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Publication Detail
Life-course social participation and physical activity in midlife: Longitudinal associations in the 1970 British Cohort Study (BCS70)


A hypothesized benefit of social participation is that it encourages people to be more physically active. However, limited evidence exists on the association between social participation over the life-course and physical activity in midlife. We sought to apply a life-course framework to examine the association of social participation and device measured physical activity in midlife in the UK.


We used the 1970 British Birth Cohort Study (BCS70), which includes all people born in Britain during a single week in 1970. Social participation was assessed at ages 16, 30, 34 and 42. Physical activity was measured by accelerometery at age 46, as mean daily step count and time spent in Moderate to Vigorous Physical Activity (MVPA). The associations of social participation and physical activity were tested using two different life-course models: the sensitive period model and the accumulation model.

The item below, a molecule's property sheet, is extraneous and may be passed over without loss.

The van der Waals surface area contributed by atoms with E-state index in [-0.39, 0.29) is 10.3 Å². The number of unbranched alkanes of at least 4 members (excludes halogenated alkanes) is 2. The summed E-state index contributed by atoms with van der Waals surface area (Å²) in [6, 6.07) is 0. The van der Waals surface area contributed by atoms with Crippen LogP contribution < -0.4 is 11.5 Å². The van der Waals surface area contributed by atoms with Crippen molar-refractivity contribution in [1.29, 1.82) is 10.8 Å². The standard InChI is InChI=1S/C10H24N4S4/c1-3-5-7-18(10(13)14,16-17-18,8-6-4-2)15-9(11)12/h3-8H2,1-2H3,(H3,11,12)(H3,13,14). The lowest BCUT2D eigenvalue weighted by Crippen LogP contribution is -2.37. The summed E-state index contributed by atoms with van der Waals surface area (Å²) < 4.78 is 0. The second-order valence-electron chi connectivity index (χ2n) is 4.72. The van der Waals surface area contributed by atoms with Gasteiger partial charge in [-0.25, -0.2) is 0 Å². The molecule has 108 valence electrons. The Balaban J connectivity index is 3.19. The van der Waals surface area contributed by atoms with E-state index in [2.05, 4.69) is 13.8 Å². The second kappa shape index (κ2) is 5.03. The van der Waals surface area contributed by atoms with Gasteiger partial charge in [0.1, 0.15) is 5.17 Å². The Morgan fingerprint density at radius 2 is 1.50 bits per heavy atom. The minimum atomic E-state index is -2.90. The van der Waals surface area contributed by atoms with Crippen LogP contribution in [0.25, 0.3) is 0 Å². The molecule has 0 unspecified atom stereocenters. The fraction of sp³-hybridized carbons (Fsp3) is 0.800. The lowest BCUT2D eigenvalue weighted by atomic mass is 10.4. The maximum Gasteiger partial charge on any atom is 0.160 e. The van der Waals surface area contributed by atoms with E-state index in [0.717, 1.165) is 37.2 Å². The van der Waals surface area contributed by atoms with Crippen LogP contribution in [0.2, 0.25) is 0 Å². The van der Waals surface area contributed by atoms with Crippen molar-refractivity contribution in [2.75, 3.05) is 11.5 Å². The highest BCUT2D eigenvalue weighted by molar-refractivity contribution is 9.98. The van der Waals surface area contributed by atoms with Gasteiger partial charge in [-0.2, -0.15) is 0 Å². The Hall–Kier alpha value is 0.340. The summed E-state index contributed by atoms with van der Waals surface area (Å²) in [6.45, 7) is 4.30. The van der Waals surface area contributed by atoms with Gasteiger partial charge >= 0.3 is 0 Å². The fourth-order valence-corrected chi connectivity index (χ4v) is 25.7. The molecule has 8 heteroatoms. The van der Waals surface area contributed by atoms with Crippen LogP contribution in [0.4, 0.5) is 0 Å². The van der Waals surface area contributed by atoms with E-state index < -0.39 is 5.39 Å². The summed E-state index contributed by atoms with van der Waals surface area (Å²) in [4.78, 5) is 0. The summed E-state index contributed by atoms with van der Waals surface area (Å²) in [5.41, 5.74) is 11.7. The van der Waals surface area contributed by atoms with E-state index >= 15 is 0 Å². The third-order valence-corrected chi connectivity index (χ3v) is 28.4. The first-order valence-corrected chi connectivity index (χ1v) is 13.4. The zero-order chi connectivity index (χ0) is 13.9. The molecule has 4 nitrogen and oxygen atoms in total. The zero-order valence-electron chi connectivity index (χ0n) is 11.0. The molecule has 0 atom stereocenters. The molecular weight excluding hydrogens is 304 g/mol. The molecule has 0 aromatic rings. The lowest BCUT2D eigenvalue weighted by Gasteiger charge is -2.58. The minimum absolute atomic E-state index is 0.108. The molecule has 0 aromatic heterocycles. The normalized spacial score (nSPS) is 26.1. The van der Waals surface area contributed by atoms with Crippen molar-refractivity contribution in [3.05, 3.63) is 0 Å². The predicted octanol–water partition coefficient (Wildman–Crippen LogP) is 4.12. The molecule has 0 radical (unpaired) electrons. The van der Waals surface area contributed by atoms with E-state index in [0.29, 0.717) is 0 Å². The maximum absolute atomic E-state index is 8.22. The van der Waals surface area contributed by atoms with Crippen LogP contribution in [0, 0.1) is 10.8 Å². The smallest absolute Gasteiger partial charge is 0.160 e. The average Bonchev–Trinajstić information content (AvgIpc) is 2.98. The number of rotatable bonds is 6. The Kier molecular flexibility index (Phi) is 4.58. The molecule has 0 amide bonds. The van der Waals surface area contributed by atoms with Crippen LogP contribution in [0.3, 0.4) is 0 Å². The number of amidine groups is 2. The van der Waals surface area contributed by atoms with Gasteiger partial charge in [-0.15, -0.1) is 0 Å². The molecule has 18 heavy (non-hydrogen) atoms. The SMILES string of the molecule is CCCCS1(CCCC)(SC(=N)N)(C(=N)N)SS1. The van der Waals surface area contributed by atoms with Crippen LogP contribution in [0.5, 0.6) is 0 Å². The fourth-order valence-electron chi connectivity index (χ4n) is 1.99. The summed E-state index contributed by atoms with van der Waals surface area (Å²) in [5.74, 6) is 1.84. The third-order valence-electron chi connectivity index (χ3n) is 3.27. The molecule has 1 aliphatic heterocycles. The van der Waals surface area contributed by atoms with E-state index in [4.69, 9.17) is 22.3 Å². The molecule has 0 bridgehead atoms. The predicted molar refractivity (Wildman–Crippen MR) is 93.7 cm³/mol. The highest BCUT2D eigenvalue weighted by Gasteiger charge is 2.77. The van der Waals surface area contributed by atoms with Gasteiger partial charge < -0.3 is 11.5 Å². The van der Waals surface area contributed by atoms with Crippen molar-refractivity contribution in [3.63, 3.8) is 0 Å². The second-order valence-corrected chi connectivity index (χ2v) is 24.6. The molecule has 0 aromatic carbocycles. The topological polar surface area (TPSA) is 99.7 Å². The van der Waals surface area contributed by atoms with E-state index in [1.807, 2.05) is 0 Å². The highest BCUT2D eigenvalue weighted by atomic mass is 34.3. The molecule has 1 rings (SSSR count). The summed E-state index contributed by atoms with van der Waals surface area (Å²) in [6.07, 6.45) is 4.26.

Individuals with medium and high participation compared to no social participation over their life-course had higher mean daily step count and MVPA in midlife, supporting the accumulation model. In the sensitive period model, only those that actively participated at age 42 had higher mean daily steps and MVPA compared to those who did not participate.


Our study provides empirical evidence on the importance of sustaining social participation at all ages over the life-course rather than at a particular timepoint of someone’s life. Interventions to promote social participation throughout the life-course could be an avenue to promote physical activity in middle life.
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Behavioural Science and Health
Div of Surgery & Interventional Sci
IOE - Social Research Institute
MRC Unit for Lifelong Hlth & Ageing
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